And suddenly I look up and we are half way through February. The new year, new me campaign has stalled slightly due to the snow: it’s hard to concentrate on eating plates of avocado when my toes and fingers are masquerading as icicles. That being said, I’ve lost maybe 5lbs, and exercise every morning in the unheated conservatory off my kitchen using my Pilates barrel and free weights: it’s amazing how quickly you warm up when you are huffing and puffing like a grampus. (I’d go to the gym opposite but it smells of stale sweat and man. In a wholly revolting, not clean way.)

There was a slight falling off the healthy wagon involving a chocolate eclair & a Chelsea bun this week: it never really occurs to me to eat sweet sticky food, but there they were, winking at me in Fitzbillies’s cabinet of desire (more to come later) and snip snap the deed was done. But there is nothing wrong with indulgence, so long as we don’t flagellate ourselves or label it as ‘naughty’: that’s bad thinking and just creates more problems.

My main problem right now is not to do with excessive Chelsea bun consumption, but  that my, erm, top half is as exuberant as ever, (in my wild imaginings my new regime would have shrunk it all) and I cannot find an evening dress for the BAFTAs on Sunday that is slim enough for my back and legs but large enough around the chest. WHY oh why do dress designers insist on churning on endless iterations of strapless gee-owns?

If I wear a strapless dress, I become so top heavy I look as though I’d topple over in a light breeze. That aside, if you are bosomy, wearing a strapless dress is akin to stapling a post it to your front saying, do, please, talk to my chest not my face.


And that’s quite apart from the remembered trauma of the Louis Vuitton Concours at Hurlingham some ten years ago, as my strapless (unboned) Martine Sitbon dress, unable to cope with the strain, slid down to my waist, to leave me standing in the middle of the dance floor in a black satin basque.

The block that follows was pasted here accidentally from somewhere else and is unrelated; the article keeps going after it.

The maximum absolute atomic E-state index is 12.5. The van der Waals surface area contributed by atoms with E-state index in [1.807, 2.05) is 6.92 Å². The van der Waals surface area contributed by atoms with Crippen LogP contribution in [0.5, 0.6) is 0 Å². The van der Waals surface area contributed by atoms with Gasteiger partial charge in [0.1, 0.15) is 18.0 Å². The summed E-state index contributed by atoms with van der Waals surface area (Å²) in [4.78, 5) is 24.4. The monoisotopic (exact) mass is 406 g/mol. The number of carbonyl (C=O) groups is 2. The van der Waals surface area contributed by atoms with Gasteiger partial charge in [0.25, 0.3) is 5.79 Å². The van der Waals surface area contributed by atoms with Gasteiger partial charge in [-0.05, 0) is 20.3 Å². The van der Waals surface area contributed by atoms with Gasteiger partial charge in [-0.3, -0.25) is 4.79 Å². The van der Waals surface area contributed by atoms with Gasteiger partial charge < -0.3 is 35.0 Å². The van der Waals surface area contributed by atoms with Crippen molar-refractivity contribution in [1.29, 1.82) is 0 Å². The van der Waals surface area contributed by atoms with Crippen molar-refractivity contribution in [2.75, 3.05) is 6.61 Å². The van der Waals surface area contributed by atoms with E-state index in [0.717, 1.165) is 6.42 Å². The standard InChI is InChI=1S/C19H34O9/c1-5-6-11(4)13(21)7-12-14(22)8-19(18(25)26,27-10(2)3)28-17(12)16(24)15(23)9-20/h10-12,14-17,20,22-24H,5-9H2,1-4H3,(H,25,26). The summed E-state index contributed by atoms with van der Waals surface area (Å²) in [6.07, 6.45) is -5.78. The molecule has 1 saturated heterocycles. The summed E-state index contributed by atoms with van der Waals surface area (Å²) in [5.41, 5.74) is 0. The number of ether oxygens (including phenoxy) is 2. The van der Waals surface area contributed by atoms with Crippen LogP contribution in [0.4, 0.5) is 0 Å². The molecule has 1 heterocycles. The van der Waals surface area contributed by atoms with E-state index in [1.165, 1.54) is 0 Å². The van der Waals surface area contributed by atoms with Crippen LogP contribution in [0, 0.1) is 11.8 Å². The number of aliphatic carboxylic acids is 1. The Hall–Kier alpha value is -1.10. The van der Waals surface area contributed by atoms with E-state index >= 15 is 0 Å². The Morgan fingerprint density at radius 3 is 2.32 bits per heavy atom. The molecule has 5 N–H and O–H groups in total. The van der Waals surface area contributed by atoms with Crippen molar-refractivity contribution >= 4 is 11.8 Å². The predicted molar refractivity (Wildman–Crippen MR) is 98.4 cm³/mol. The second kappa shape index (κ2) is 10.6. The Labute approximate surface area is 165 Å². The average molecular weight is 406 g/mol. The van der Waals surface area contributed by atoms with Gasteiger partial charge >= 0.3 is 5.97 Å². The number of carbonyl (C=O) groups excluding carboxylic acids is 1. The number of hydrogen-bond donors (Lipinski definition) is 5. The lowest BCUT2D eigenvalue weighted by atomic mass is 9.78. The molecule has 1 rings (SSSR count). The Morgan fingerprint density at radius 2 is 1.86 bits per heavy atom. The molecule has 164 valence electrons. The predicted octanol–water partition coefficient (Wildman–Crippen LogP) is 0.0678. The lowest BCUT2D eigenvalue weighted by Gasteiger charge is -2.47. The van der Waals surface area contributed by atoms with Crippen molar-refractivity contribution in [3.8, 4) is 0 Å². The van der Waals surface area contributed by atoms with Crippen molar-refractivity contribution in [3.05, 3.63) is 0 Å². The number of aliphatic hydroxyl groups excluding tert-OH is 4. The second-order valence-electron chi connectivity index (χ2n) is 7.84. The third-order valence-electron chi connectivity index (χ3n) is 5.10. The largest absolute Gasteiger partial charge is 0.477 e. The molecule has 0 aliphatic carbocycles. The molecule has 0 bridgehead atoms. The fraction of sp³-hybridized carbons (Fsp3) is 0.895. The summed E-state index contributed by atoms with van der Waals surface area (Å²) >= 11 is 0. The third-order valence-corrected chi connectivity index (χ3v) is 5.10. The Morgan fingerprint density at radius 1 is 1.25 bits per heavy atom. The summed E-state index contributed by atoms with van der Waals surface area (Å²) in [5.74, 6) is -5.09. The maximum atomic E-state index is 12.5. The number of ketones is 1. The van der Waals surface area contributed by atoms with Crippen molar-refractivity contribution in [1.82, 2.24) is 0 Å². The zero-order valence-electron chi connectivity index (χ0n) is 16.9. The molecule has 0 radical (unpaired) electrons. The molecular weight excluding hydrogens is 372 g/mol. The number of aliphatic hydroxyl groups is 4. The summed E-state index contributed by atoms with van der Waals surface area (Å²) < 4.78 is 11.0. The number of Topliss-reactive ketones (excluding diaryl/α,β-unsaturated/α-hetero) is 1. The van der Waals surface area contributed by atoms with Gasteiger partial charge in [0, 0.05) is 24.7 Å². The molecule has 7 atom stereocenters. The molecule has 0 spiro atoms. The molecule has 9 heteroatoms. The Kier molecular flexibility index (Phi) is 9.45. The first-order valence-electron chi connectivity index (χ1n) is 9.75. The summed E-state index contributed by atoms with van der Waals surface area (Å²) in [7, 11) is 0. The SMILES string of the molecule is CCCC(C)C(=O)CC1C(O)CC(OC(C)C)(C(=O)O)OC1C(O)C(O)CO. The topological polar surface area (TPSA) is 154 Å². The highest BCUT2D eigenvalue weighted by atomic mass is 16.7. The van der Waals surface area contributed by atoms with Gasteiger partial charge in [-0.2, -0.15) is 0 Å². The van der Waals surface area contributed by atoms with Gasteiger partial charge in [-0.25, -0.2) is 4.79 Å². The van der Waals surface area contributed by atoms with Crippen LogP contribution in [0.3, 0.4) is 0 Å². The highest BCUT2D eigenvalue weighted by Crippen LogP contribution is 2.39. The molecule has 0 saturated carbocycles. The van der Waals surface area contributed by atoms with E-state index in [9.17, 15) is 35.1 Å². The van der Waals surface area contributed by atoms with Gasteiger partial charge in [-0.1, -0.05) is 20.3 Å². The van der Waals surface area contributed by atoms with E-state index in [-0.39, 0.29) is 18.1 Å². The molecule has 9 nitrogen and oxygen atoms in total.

Equally splendid.

And, judging from the enraged response on my Twitter feed this morning when I bemoaned the lack of sleeves for women on evening dresses, I am not alone. Even if my new year, new me campaign succeeds,  I’m still going to want sleeves on my dresses.

PLEASE someone make a dress I can wear without flashing my assets.


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I’m sorry to be cruel, but I can’t help giggling at the dress slippage story – thank god for the basque!
Didn’t Mary Portas bring our some arm tights to be worn with strapless dresses? Not tried them so don’t have a clue what they are like.


PREACH! Even when I exercise and get my legs in good shape, the top half keeps me looking mahussive. Big fan of sixties style shift dresses with sheer sleeves (also, HATE when people say big bosoms should wear wrap dresses – it’s like individually packaging each breast! Oh, THERE they are…)


I agree–and will add that sleeves (in America) generally signal MOB dresses (or dowager dresses, however). A 3/4 sleeve, not satin, can be very flattering to all, concealing the upper arm while at the same time providing necessary support to a dress.

Good luck, and let us know what you find! xxx


How about a dress with a chiffon sleeve?
What’s your spend and I’ll find one for you



Have you seen this blog? It has a regular feature on dresses with sleeves:


I usually end up wanting to go somewhere and have some dresses made for me……


Amen! Why are sleeves so hard to find, I end up hiding under a wrap


Have you tried Leona Edminston – she is an australian designer, who cuts beautifully for women and she does a lot of sleeves. Magical work on curves. Her shop is in Westfield..Cheers (not being paid by her, just have three dresses which have seen me through some tricky and high pressure events!).


oooh those Fitzbililie’s buns. I did think I was safe as I have to walk a mile to get there, but now they supply my nearest cafe. Too bad.


How about Dolce & Gabbana? They showed some lovely lace numbers that had sleeves and did the whole “modest yet sexy Sicilian widow” thing of theirs very well. Plus, those boys appreciate bosoms. Granted, D&G dresses cost as much as a small car, but perhaps you could consider a loan option?

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